- From 1950 to 1953 Alberto Calderón was an associate professor at Ohio State University, then he spent 1954-55 at the Institute for Advanced Study at Princeton.
- Mabel Calderón died in Buenos Aires in August 1985.
- In 1989 Calderón returned to the University of Chicago and worked there on a post-retirement appointment until 1992.
- The year 1989 was significant for Calderón in another way.
- Calderón, then a professor at the Massachusetts Institute of Technology, "had a magnificently large office, in keeping with his mathematical stature.
- There was a shortage of office space in the Mathematics Department and the Chairman asked Alberto if he would mind sharing his office with a visitor.
- While Calderón was both architect and bricklayer, his lectures emphasised the bricks.
- An irked but calm Calderón, along with the audience, would seek to bridge the gap.
- Calderón was rethinking the theorems on the blackboard before us; we were expected to think along with him.
- Cora Sadosky was one of Calderón's Ph.D. students at Chicago.
- Calderón, on the other hand, with his background as an engineer, saw that such operators held an important key to understanding the theory of partial differential equations.
- Out of these differing points of view was born one of the predominant intellectual movements in 20th century mathematics: the Calderón-Zygmund theory of singular integral operators and the Calderón-Zygmund school devoted to their study.
- In particular Calderón wanted to describe a calculus for elliptic differential operators and, from this beginning in the 1950s, the theory of pseudodifferential operators grew in the 1960s.
- In 1958 Calderón published one of his most important results on uniqueness in the Cauchy problem for partial differential equations.
- The American Mathematical Society also awarded Calderón their Bôcher Prize in 1979 and he had previously been American Mathematical Society Colloquium Lecturer in 1965 when he spoke in Ithaca on Singular Integrals.
- Argentina gave many honours to Calderón.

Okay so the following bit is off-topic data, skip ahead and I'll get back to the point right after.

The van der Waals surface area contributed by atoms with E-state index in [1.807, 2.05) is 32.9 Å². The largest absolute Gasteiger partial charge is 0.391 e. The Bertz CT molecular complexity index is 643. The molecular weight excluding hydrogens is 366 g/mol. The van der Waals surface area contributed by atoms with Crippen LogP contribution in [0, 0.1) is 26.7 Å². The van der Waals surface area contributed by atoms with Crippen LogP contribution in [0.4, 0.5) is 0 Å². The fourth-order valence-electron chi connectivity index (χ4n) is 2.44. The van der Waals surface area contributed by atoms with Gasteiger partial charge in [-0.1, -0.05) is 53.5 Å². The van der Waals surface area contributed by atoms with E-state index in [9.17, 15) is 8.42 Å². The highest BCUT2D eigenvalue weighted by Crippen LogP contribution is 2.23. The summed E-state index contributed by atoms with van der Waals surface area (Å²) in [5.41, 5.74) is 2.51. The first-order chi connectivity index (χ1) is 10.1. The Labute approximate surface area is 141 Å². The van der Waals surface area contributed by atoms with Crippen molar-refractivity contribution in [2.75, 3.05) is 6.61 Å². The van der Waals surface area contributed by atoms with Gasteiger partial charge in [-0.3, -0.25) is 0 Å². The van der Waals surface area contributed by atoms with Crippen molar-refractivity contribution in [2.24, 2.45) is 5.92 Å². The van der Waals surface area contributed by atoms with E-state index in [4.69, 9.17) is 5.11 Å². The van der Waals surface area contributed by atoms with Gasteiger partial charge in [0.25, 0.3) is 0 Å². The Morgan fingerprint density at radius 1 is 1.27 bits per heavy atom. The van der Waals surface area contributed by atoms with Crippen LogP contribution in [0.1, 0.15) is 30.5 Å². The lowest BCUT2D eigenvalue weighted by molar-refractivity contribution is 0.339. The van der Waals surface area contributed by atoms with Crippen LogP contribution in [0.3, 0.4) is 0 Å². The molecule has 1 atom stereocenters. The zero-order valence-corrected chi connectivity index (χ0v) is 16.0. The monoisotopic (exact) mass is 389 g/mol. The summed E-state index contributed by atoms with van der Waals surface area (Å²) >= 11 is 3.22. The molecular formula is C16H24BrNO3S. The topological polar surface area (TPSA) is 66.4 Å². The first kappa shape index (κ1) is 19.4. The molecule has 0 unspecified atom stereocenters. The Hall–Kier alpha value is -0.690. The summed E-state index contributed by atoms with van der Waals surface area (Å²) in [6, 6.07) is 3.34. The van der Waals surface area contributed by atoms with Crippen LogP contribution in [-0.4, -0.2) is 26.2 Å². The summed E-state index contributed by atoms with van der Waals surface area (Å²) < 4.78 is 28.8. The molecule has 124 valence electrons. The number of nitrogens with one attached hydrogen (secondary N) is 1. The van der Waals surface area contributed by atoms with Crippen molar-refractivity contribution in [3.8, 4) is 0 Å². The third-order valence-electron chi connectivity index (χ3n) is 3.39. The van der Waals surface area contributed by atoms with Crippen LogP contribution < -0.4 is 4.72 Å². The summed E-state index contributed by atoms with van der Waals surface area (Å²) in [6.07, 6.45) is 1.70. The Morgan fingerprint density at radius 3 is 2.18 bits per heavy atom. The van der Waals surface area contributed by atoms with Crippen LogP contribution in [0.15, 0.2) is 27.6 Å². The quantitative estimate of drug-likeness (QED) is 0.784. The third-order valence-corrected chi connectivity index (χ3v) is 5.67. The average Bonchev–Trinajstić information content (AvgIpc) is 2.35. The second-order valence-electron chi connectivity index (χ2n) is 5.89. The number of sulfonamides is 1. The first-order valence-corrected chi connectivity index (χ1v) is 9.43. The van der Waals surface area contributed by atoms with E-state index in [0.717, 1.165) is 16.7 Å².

- This was partly because Calderón made many visits to Argentina to give lectures and to help with advising Ph.D. students.
- Calderón was elected to the American Academy of Arts and Sciences (1957), the National Academy of Exact, Physical and Natural Sciences of Argentina (1959), the National Academy of Sciences of the United States (1968), the Spanish Royal Academy of Sciences (1970), The Latin American Academy of Sciences of Venezuela (1983), the French Academy of Sciences (1984) and the Third World Academy of Sciences (1984).
- Calderón's techniques have been absorbed as standard tools of harmonic analysis and are now propagating into nonlinear analysis, partial differential equations, complex analysis, and even signal processing and numerical analysis.
- Although this influence will continue to be felt, despite writing around 80 mathematical papers, Calderón never wrote a monograph on his highly original ideas.
- Mathematically Calderón was exceptional not only for the strength of his talent but for his peculiar way of grasping mathematics.
- Although he was an individualist to the core, he influenced profoundly the work of others, who developed what is known as the "Calderón program".
- Calderón was modest, sure of himself, and quite indifferent to competition.

Born 14 September 1920, Mendoza, Argentina. Died 16 April 1998, Chicago, USA.

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Origin Argentina, Prize Wolf

**O’Connor, John J; Robertson, Edmund F**: MacTutor History of Mathematics Archive